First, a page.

I Am The Luckiest: Shamrock Half Marathon 2016 Recap

Shamrock weekend, the highlight of my running year, has come and gone for the 5th year in a row. I've been looking forward to this for months, and like any good runner, I stalked Weather.com for the two weeks leading up to Shamrock. Over those two weeks varying degrees of rain intensity were predicted, but up until Saturday night I held out hope that the predictions were wrong (you know, because historically that has worked out so well for me). I had made peace with the fact that the 20-30mph winds weren't going anywhere, but I was still hopeful we might get lucky and the rain might hold off. In reality, the forecast just got worse and worse and by the time I checked the hourly forecast on the way to the race, it was calling for 100% chance of rain during the exact 2 hours we'd be running the half. Weather.com: 4, Tracy: 0.

When I ran the Shamrock half marathon for the first time in 2012, my dad told me to think of it as 4 checkpoints. I did the same thing when I ran it in 2013 and again this year. Shamrock will forever be broken into these 4 sections:

Miles 1-3: Atlantic Avenue (northbound)
(8:58, 8:34, 8:22)
This year, these were the rainy and windy miles. My dad and I started in Corral 3 - since I knew it wasn't likely to be a PR day, I was considering just running with him the whole time. In hindsight maybe I should have, but alas, I did not. I was with him for the first couple of minutes but we kept getting separated by all the people. When we got back together again he told me not to wait on him, so I told him that I was going to go ahead then.

I immediately felt like I hit my stride and was in my groove, and the tears - of joy, of relief, of pride - started flowing. Running in harsh conditions, especially rain, has a way of making me feel so raw and exposed, and so connected to why I run in the first place. I was already emotional reflecting on everything Shamrock means to me and thinking back to my first half marathon, and I was overwhelmed realized that the way I was feeling was my reward for the hard work I've put in over the last 4 years since my first Shamrock. The one thing I've never been able to accomplish on this course was a strong, solid race from start to finish. Those first few miles gave me hope that this could be the one. This was my race.

Miles 4-6: Shore Drive
(8:16, 8:39, 8:36)
I couldn't believe how fast the blocks on Atlantic Avenue passed by, and before I knew it we were making the turn into Shore Drive. I thought back to being there at mile 16 of the marathon last year and was so thankful to only be running the half this year! I couldn't imagine having run so far with so much still left to go.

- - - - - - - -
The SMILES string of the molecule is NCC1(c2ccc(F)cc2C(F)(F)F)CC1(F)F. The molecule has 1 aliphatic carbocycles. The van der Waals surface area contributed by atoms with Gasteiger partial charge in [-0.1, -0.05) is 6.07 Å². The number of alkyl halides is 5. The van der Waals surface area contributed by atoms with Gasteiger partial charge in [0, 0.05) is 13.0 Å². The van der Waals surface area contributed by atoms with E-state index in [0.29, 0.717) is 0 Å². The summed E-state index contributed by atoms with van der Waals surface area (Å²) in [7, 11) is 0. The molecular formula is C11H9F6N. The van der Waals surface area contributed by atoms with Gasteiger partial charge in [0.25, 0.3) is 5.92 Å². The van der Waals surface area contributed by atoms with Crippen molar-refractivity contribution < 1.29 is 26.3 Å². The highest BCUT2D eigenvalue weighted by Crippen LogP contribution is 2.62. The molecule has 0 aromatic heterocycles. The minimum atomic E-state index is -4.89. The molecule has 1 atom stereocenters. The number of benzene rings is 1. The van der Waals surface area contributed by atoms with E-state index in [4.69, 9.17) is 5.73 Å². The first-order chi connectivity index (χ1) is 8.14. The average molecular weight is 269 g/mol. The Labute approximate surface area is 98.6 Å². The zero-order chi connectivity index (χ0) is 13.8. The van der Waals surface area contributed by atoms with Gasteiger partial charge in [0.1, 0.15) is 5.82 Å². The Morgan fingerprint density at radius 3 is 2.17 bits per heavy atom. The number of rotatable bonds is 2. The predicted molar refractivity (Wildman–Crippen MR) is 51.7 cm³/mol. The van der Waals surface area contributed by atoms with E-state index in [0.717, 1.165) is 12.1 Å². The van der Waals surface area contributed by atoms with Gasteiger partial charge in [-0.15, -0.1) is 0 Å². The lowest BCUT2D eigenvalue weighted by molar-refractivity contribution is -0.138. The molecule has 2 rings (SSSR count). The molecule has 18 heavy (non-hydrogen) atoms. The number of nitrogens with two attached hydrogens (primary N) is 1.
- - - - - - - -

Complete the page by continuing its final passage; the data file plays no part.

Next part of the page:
The thing about the Shamrock course is that even though it has these 4 sections, none of them are particularly visually stimulating. The Shore Drive section is on a straight, tree-lined road for 3 miles. I actually find it quite peaceful, but it's not exciting. The good news was that we had changed direction and were protected by the trees so we were no longer combating the wind, and the rain had mostly to completely died down.

I had had some foot pop up out of nowhere the Thursday and Friday before the race, but it held up for the first few miles with no pain whatsoever. Then, all of a sudden, sometime during mile 4 it started to hurt, badly. I tried running on the outside of my foot, I tried running on the inside of my foot, I tried flexing my toes, I tried scrunching my toes. Each one worked for a few steps but then the pain would return and I'd have to try another approach. For a mile or so I cycled through them, sometimes actually wincing in pain and contemplated what to do. Maybe I should have stopped, gotten picked up by the medics, and taken my first DNF, but I didn’t. Mentally I was so in the zone that the only thing that felt right to do was to keep running. I accepted that there was a very real possibility that I might not be able to run for a while after I crossed the finish line, that Big Sur might be out of the picture, but I at least had to get that far. This was my race.

Miles 7-9: Fort Story
(8:25, 8:31, 8:30)
We followed a couple of bends in Shore Drive, where Ben and Bane and the rest of my family and friends had been waiting for hugs and high fives last year, but this year crowd support was understandably light (or, in my case, nonexistent). The turn into Fort Story came and I braced myself - for the wind, the boredom, and whatever invisible force exists there that has knocked me out in the past.

We made the turn into Fort Story, and as I passed the mile 6 marker shortly after, told myself to go somewhere happy for 4 miles - because Fort Story has never been and will never be that place. I can never remember the exact mileage of the Fort Story exit, but more than once I’ve made the mistake of estimating on the short side, so I made sure to overestimate and tell myself it wasn’t until mile 10. 

So I hunkered down in the deep recesses of my mind. I tried to at least keep it off the pain in my foot. Although the pain wasn’t going away, I was able to manage it, and with every step I took I had one step fewer to get to the finish line. More and more steps went by and as we approached the Mile 7 marker it was nearly parallel to the ground from the wind actively blowing it over so hard. The mile that followed was straight into the wind, but every step got me closer to the exit and a change in direction, where the wind would finally work for me and not against me. Between the dunes to my left, I got a glimpse of the ocean. The sea was angry that day, my friends.

Up ahead was the Cape Henry Lighthouse and the Mile 8 marker just beyond that - the spot where my asthma forced me to start taking walk breaks during my first Shamrock, a spot that made me so disappointed in myself that first year.

Over those few miles in Fort Story we rounded the point, and as we did so, headwind became a crosswind until it was nearly a tailwind. I don't even remember seeing the mile 9 marker, I just remember being focused on getting to the gate, to finally leaving Fort Story. I knew that just outside of that gate the wind the wind would finally be at my back for the first time all day. I'd be almost to Atlantic Avenue, almost home free, just a few more miles to the finish. This was my race.